denemante 01-09-2012 07:34 PM

Thanks Daniel,

Thanks for input. I do understand the basics of the system and that it will always be full (of liquid at least) to the outlet T.

Is it perhaps reasonable to think that my system might be working a bit like a tea press? Let's say the fields get too saturated. They can't purge off water fast enough. The tank then fills from water use. There's no where for sewage to go - so it would start to back up.

But perhaps given the nature of my pipes and their depth in regards to the house - they begin to fill up towards the house - but never to the point of backing up into the basement bathroom. The weight and pressure of that volume in the pipes "pushes" into the overly full septic tank, which in turn "pushes" liquids out into the saturated fields. It's slow - but it goes. As things dry - it works normally again.

Secondly - I should have mentioned something else. I actually don't have a completely clean bill of heatlh. The previous owner installed a patio over the main line out to the tank. That line turns 90 degrees at an elbow into the tank. It appears as if the weight of the patio pushed the main line down - it "bent" at the elbow but didn't break - so there is effectively a low spot at that elbow where waste can sit. The low spot is only perhaps 1/8 to 1/4 of the diameter of the pipe. It's presumed that stuff will accumulate there, but eventually get washed out into the tank. I also have an access wash-out in the patio 10 feet from the tank which points in the direction of the tank - so could manually help this process if needed.

I honestly forgot about this. But I wonder if this single thing could cause my "slowness" on occasion. Not sure why it would seem to happen more in winter (Atlanta, rare ground freeze) and when it rains - then go months and month with no issues at all.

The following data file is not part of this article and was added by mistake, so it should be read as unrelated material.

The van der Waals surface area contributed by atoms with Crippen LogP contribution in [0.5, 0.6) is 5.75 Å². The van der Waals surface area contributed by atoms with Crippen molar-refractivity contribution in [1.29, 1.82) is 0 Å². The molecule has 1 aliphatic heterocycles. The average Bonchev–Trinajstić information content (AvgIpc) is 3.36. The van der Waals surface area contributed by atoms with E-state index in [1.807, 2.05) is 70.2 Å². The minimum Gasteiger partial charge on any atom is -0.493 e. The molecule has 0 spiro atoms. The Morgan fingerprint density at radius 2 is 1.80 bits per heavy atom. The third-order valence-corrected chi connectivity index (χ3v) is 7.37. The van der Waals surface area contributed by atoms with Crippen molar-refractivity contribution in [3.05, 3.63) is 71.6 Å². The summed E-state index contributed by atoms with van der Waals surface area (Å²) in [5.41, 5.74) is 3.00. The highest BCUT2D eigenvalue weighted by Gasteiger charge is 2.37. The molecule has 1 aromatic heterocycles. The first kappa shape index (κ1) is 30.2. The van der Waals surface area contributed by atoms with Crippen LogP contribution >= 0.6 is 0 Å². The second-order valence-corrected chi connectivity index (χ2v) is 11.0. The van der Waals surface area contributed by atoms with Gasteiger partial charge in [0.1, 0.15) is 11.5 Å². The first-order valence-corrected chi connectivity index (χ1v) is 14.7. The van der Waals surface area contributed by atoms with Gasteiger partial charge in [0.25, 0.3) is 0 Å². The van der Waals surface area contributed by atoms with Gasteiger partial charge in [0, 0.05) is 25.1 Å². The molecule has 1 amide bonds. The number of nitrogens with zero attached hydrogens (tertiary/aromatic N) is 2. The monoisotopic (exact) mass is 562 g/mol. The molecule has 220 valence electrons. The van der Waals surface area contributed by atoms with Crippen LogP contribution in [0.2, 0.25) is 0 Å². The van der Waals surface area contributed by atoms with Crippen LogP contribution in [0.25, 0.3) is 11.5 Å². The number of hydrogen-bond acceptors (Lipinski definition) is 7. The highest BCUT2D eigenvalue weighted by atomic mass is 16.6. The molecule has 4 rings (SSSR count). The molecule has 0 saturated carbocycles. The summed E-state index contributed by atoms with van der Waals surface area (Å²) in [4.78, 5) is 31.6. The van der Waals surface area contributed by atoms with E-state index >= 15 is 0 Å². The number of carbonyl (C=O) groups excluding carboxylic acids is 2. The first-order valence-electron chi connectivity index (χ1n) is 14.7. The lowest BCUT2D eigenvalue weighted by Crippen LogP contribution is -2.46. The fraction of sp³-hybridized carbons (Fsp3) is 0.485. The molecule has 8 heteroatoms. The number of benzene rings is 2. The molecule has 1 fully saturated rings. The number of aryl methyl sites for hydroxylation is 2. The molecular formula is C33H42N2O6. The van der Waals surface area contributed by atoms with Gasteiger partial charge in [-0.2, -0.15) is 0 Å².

AllanJ 01-09-2012 07:51 PM

Yes it is possible for rain water to overload the leach field particularly if the field is in a "low area" of the land and water tends to accumulate there.

denemante 01-09-2012 08:57 PM

Allan - other than the system "slowing" - is there any particular damage or anything else that might happen if a field gets saturated as you say? Or is it just an annoyance?

AllanJ 01-10-2012 08:56 AM

Ordinarily it would be just an annoyance, the septic tank itself will fill from the normal resting 85% level to to the brim (100% level) and, next, your plumbing will back up.

But some septic tanks have open top baffles, e.g. the sideways T pipe at the outlet may be open at the top as well as at the bottom. Then, if the level rises too high then grease (from the scum layer) will spill into the outlet pipe and make its way to the leach field and commence/accelerate the leach field failure process. The purpose of baffles (or T pipe) is to prevent that from happening.

If you have a low point (belly) in the drain line then it will sooner or later become a bottleneck as solid matter accumulates there. The normal flow of sewage is not fast enough to keep solids moving along. (The same septic action as occurs in the septic tank will decompose and liquify some of the accumulated solids so the line does not become clogged that rapidly.) You may want to have a drain specialist "flush" or "jet" the line periodically until you can dig up and re-lay the line.

denemante 01-10-2012 09:08 AM

Thanks AllenJ - the baffle between my liquid and solid chamber has a horizontal slot across the center - perhaps that's why I can continue to experiance "slowness" or minor stoppages when the tank goes to 100%, yet the liquids chamber still remains clean.

As for the low spot - is jetting like pressure washing the inside of the main drain line towards the tank? I've got a 6 inch cap in my patio. You open it and it curves towards the tank which is 10-15 feet away. That section is where the low spot is. I wonder if I could just stick a running garden hose down there periodically to "rinse" out anything that's sitting in that run.

AllanJ 01-10-2012 02:34 PM

The garden hose full blast may or may not succeed in flushing out a low point in the drain line.

If you are able to get the hose in quite far and push and pull it back and forth through the low point, you may flush out much of the accumulated solid matter. But when you are done and withdraw the hose, it will be disgustingly filthy.